It could have been 1-5 but Spain’s extra didn’t work this time, instead, Dora Szilagyi sent the ball home  in the dying seconds of their first extra in the second for 2-4. Spain got a 6 on 4 (rarely, the two refs sent  out two different players simultaneously), the first shot was saved, the second went in, courtesy of Anni  Espar. Rebecca Parkes replied from the centre for 3-5, and soon it was halved – Szilagyi’s lob left Terre  stranded. 

Hungary’s defence got really tight in these minutes, their zone completely neutralised the Spanish  centre-forwards, they dealt with another man-down, while Gurisatti put away an extra from the left  wing to make it even at 5-5. However, Spain had the last laugh in the first half, they got 30 seconds left,  earned a man-up 7 seconds from time and set up Paula Prats on the 2m line in four, for 5-6. 

Spain carried on their momentum in the second, Elena Ruiz broke the Magyars’ zone from a brilliant  bouncer from 7m in the 30th second. An easy put-away helped the Hungarians, Parkes was alone after  an exclusion – Leiton had a much demanding task to do the same with four defenders on her neck, but she made it for 6-8. Just 48 seconds later she hit another one, this time a fantastic backhander – unlike in  the second period, the Hungarian defence was in ruins. And after three action goals came one nice from  an extra by Ruiz for 6-10. Hungary’s man-up goal was disallowed because of fouling the blocking  player – the next one went in, but Ortiz also sent the ball home in a 6 on 5. Garda buried a penalty for 8- 11, but Nona Perez could shoot through the zone once more with 41 seconds to go in the third – so  Spain could enter the final period with a commanding four-goal lead. 

Hungary, one of the two countries taking part in each edition since the inaugural 1985  championship, lost a 26-goal epic to Spain in the quarters – LEN Total Waterpolo

Garda hit her third from an extra early in the fourth, then the Magyars denied one, Leimeter’s 9m shot  surprisingly ended up in the net in the last second of their next possession for 10-12. Spain reacted well,  they could put the ball on Maica Garcia’s hand in an extra which is usually a goal, it stood 10-13 with  6:01 to go. And they defended even better to burn almost three minutes while keeping the gap – the first  real chance for their rivals was a man-up with 3:12 to go, after a time-out, but they overplayed it and not  even took a shot. In the following one they did, but it didn’t do much damage, the blocks denied it and  when Garcia hit the back of the net from the perimeter (quite unusual from her!), with 1:22 on the clock,  it was all done. One goal apiece from man-ups closed down the entertaining contest which sent to Spain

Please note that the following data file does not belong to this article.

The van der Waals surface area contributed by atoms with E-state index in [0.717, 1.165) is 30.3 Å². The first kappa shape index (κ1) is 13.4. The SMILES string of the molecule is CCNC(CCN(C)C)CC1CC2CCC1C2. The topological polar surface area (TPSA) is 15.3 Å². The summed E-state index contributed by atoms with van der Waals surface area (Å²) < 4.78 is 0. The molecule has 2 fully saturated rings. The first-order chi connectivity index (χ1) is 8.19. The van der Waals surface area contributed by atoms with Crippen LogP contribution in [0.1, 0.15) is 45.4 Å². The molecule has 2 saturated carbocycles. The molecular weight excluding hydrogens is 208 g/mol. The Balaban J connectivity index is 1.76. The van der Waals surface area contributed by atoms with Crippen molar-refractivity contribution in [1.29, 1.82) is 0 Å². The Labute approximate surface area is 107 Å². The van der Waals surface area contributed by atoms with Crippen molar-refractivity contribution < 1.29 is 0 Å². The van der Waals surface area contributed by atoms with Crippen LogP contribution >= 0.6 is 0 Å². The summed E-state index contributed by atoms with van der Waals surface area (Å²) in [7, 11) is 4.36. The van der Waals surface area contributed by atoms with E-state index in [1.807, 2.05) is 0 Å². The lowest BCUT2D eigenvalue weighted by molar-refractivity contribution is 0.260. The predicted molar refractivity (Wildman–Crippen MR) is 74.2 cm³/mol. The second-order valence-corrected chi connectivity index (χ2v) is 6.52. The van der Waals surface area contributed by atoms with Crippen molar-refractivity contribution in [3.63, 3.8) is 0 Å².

Netherlands v France 22-3 

While the men’s team could cause the biggest upset of recent years by beating the Serbs in the crossover  matches, similar miracles were out of question in the women’s tournament. The gap between the top five teams and the rest of the field is too big to be bridged, even in a single game and the  first quarter-final was a proof for that. 

The Netherlands came up with  the most devastating performance of the session – LEN Total Waterpolo

The French fought and gave their maximum – but not for a single moment they stood a chance to play a  tighter game with the Netherlands. The 3-0 opening lead was a smooth opening from the Dutch, then  they started rolling, led 8-2 at halftime and pushed on in the second half too. They didn’t seem to swich  gears and take a higher pace – rather the French ran out of steam. While the World Championships  bronze medallist staged a 12-0 run before the French could score again, late in the game, after more than  14 minutes. 

Croatia v Italy 8-16 

It was a great effort from the host side – this time they didn’t crash in the second half as they had done  four days ago against the Hungarians. Back then, the halftime score was the same, 5-9, but that was  followed by a 1-13 rout, now the Italians led by only six before the last period.